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The Government’s new Industrial Relations legislation – has made changes to the Fair Work Act 2009 (Cth) (FW Act) with effect from 27 March 2021.
Much has been written about all of this, but in terms of what it all actually means for employers, it can be confusing. Here are the key practical steps which we think employers should take now to meet their obligations.
The Fair Work Ombudsman (FWO) has made available a new Casual Employment Information Statement (CEIS). Both new and existing casual employees must be given a CEIS.
Employers are now required to give every new casual employee a CEIS before, or as soon as possible after, they start their new job.
Small business employers with fewer than 15 employees must give their existing casual employees a copy of the CEIS as soon as possible after 27 March 2021 (so, really, now). All other employers must give their existing casual employees a copy of the CEIS as soon as possible after 27 September 2021.
The CEIS can be downloaded from the FWO’s website.
It is important to note that the CEIS does not replace the FWO’s Fair Work Information Statement, which is still required to be provided to every new employee (for casual employees: in tandem with the CEIS). In view of the recent changes to the FW Act, the FWO intends to revise the Fair Work Information Statement, but as at the time of publication has not yet done so.
One of the key changes is the introduction of a definition of ‘casual employee’ – a term which the FW Act hasn’t previously defined. The new definition provides that a person will be a casual employee if they accept an offer of employment in circumstances where the employer made “no firm advance commitment to continuing and indefinite work according to an agreed pattern of work”.
In a nutshell, this means that the question of whether an employee is a casual is now assessed based on what was agreed when the employment was offered and accepted, and not on the pattern of hours later worked or some other subsequent conduct occurring during the employment.
Whilst the new definition has retrospective effect (in most instances, it also applies to offers of employment given before 27 March 2021), now is the time for employers to ensure that all casual employees have employment contracts, and that those contracts properly contend with the new definition, including by:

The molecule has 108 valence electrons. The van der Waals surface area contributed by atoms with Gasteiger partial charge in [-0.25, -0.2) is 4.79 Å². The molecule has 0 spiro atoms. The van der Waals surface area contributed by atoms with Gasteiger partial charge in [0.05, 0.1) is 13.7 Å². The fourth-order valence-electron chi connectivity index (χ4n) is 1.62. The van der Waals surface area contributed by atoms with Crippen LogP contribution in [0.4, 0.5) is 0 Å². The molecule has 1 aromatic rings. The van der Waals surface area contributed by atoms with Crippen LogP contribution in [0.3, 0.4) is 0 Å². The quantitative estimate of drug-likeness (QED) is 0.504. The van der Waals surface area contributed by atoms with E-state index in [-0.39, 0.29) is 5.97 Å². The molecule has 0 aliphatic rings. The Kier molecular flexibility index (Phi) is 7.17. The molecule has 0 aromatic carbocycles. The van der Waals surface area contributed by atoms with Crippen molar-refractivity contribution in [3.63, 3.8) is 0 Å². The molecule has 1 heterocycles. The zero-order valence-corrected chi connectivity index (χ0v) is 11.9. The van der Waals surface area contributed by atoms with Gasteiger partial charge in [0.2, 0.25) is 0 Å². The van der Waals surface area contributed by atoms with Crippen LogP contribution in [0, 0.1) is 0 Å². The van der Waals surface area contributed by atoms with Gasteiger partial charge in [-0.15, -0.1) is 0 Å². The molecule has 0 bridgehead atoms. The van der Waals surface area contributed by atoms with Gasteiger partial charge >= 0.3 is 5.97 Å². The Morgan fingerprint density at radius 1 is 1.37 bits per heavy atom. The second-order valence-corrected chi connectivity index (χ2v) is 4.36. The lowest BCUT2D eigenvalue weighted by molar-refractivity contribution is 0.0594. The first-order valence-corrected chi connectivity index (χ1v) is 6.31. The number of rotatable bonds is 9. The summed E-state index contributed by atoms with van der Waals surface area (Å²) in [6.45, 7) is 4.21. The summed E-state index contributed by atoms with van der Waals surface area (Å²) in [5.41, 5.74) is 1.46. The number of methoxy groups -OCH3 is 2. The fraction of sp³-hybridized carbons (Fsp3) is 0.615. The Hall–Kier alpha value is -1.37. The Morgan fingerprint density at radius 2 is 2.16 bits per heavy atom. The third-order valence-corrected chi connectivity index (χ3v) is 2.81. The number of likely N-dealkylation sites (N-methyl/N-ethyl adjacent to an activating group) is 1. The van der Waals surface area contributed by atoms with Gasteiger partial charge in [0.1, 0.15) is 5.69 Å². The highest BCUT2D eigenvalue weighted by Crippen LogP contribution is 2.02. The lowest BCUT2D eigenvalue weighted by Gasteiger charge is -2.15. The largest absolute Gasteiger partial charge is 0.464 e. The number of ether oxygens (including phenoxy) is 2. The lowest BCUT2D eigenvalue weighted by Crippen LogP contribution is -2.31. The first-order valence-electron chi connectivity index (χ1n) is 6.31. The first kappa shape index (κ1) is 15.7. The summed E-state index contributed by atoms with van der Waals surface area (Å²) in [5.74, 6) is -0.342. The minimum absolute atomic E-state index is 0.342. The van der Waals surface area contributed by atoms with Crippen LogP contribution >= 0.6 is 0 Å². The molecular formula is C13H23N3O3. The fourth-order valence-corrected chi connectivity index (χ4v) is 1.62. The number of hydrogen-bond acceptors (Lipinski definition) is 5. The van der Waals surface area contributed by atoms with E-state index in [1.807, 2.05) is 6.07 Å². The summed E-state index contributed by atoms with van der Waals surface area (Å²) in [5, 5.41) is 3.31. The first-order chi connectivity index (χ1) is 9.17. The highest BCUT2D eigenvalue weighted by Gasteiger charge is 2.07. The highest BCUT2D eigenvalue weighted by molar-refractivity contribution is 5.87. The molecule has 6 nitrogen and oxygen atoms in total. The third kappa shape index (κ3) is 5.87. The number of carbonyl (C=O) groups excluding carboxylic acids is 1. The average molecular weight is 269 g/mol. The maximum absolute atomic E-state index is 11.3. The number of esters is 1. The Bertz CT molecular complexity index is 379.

It’s important for employers to note that there can be some complexities and prospective issues in both the drafting and introduction of new contractual employment terms (particularly where they are being introduced into existing employment arrangements). Obtaining specific legal advice is recommended.
Another key change is the introduction of double-dipping protections for employers. These protections operate when the retrospective application of the 'casual employee' definition does not apply and a claim is made by a person who was paid as a casual, but is later found to be a permanent employee entitled to additional entitlements. They operate to facilitate a reduction or “set off” of any amount payable by the employer by an amount equal to the casual loading already paid.
However, the protections will only facilitate a reduction or 'set off' in circumstances where the employer can demonstrate that the employee has been paid a separately identifiable casual loading to compensate them for not being entitled to permanent employee benefits (such as annual leave, paid personal leave, redundancy pay and other relevant entitlements). On that basis, it is important that employers ensure that casual employment contracts:
Similarly, employers should ensure that all relevant payroll documents (including payslips) separately identify the dollar value of the casual loading.
As a result of the changes, casual conversion provisions are now included in the National Employment Standards (NES). While many employers have had pre-existing casual conversion obligations in accordance with one or more applicable Modern Awards or enterprise agreements, the inclusion of casual conversion provisions within the NES means that employers not historically subject to such obligations (other than small business employers with fewer than 15 employees), now are subject to them.
The new provisions require employers to offer permanent employment to any casual who has been employed for 12 months and has worked a regular pattern of hours on an ongoing basis for at least the last six months of that period, provided that the employee could continue working that pattern of hours as a permanent employee without significant adjustment. An employer need not make an offer of casual conversion if there are reasonable business grounds not to (such as where the position will cease to exist within 12 months, for instance).
Employers should take steps to identify any employees that may meet the criteria for conversion and must make an offer of casual conversion to an eligible employee within 21 days of the employee attaining 12 months of employment.
For further information / assistance regarding next steps and the issues raised in this article, please contact the authors, Michelle Dawson, Partner or Emily Dempster, Special Counsel, or your usual contact at Moray & Agnew.